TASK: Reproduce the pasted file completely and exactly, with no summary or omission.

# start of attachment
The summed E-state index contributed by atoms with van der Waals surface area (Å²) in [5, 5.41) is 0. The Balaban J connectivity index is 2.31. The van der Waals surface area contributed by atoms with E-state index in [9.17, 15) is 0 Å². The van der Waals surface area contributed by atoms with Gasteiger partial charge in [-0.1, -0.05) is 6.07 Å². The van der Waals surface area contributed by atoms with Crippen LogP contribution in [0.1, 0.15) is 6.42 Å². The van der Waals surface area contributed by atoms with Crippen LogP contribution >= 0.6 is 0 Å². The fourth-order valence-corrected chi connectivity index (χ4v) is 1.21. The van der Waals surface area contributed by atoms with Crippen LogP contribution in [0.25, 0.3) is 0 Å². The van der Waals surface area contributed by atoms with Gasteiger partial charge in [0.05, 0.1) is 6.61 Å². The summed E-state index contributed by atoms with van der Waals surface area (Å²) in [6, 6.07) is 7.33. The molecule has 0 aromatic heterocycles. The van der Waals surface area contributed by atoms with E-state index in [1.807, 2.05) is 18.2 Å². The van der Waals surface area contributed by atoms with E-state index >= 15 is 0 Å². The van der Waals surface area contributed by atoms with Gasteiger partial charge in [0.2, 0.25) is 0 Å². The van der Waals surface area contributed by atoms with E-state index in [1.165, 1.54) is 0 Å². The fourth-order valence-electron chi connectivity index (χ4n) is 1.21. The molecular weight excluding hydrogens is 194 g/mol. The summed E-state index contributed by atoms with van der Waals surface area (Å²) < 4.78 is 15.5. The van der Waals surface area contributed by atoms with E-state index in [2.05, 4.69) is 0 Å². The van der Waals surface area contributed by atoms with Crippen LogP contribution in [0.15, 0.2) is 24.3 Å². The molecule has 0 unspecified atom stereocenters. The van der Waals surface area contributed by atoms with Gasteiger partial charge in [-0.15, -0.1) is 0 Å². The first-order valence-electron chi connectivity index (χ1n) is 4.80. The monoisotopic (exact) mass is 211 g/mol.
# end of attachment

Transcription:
The summed E-state index contributed by atoms with van der Waals surface area (Å²) in [5, 5.41) is 0. The Balaban J connectivity index is 2.31. The van der Waals surface area contributed by atoms with E-state index in [9.17, 15) is 0 Å². The van der Waals surface area contributed by atoms with Gasteiger partial charge in [-0.1, -0.05) is 6.07 Å². The van der Waals surface area contributed by atoms with Crippen LogP contribution in [0.1, 0.15) is 6.42 Å². The van der Waals surface area contributed by atoms with Crippen LogP contribution >= 0.6 is 0 Å². The fourth-order valence-corrected chi connectivity index (χ4v) is 1.21. The van der Waals surface area contributed by atoms with Crippen LogP contribution in [0.25, 0.3) is 0 Å². The van der Waals surface area contributed by atoms with Gasteiger partial charge in [0.05, 0.1) is 6.61 Å². The summed E-state index contributed by atoms with van der Waals surface area (Å²) in [6, 6.07) is 7.33. The molecule has 0 aromatic heterocycles. The van der Waals surface area contributed by atoms with E-state index in [1.807, 2.05) is 18.2 Å². The van der Waals surface area contributed by atoms with E-state index >= 15 is 0 Å². The van der Waals surface area contributed by atoms with Gasteiger partial charge in [0.2, 0.25) is 0 Å². The van der Waals surface area contributed by atoms with E-state index in [1.165, 1.54) is 0 Å². The fourth-order valence-electron chi connectivity index (χ4n) is 1.21. The molecular weight excluding hydrogens is 194 g/mol. The summed E-state index contributed by atoms with van der Waals surface area (Å²) < 4.78 is 15.5. The van der Waals surface area contributed by atoms with E-state index in [2.05, 4.69) is 0 Å². The van der Waals surface area contributed by atoms with Crippen LogP contribution in [0.15, 0.2) is 24.3 Å². The molecule has 0 unspecified atom stereocenters. The van der Waals surface area contributed by atoms with Gasteiger partial charge in [-0.15, -0.1) is 0 Å². The first-order valence-electron chi connectivity index (χ1n) is 4.80. The monoisotopic (exact) mass is 211 g/mol.